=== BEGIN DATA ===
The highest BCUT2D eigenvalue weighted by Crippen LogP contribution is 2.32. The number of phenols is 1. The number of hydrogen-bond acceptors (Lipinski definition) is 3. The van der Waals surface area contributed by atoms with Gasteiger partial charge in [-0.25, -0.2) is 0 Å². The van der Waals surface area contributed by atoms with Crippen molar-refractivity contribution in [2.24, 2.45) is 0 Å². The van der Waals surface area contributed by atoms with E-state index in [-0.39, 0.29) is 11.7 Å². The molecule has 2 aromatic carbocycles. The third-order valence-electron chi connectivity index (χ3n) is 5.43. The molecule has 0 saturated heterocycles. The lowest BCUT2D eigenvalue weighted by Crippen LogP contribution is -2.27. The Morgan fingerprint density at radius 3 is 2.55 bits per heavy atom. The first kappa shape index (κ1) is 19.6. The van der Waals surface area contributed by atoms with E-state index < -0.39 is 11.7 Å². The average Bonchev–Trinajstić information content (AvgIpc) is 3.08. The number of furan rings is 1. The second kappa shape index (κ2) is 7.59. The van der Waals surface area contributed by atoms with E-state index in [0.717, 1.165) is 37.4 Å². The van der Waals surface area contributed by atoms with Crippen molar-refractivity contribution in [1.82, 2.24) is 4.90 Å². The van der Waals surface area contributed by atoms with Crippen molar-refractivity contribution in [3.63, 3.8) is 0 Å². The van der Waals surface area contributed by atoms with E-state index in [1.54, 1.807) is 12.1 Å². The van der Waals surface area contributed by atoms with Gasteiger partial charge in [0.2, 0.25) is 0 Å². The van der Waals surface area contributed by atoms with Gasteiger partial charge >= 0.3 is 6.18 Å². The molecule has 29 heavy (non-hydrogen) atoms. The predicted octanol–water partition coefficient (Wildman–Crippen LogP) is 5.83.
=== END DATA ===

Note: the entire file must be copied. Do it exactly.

The highest BCUT2D eigenvalue weighted by Crippen LogP contribution is 2.32. The number of phenols is 1. The number of hydrogen-bond acceptors (Lipinski definition) is 3. The van der Waals surface area contributed by atoms with Gasteiger partial charge in [-0.25, -0.2) is 0 Å². The van der Waals surface area contributed by atoms with Crippen molar-refractivity contribution in [2.24, 2.45) is 0 Å². The van der Waals surface area contributed by atoms with E-state index in [-0.39, 0.29) is 11.7 Å². The molecule has 2 aromatic carbocycles. The third-order valence-electron chi connectivity index (χ3n) is 5.43. The molecule has 0 saturated heterocycles. The lowest BCUT2D eigenvalue weighted by Crippen LogP contribution is -2.27. The Morgan fingerprint density at radius 3 is 2.55 bits per heavy atom. The first kappa shape index (κ1) is 19.6. The van der Waals surface area contributed by atoms with E-state index < -0.39 is 11.7 Å². The average Bonchev–Trinajstić information content (AvgIpc) is 3.08. The number of furan rings is 1. The second kappa shape index (κ2) is 7.59. The van der Waals surface area contributed by atoms with E-state index in [0.717, 1.165) is 37.4 Å². The van der Waals surface area contributed by atoms with Crippen molar-refractivity contribution in [1.82, 2.24) is 4.90 Å². The van der Waals surface area contributed by atoms with Crippen molar-refractivity contribution in [3.63, 3.8) is 0 Å². The van der Waals surface area contributed by atoms with E-state index in [1.54, 1.807) is 12.1 Å². The van der Waals surface area contributed by atoms with Gasteiger partial charge in [0.2, 0.25) is 0 Å². The van der Waals surface area contributed by atoms with Gasteiger partial charge >= 0.3 is 6.18 Å². The molecule has 29 heavy (non-hydrogen) atoms. The predicted octanol–water partition coefficient (Wildman–Crippen LogP) is 5.83.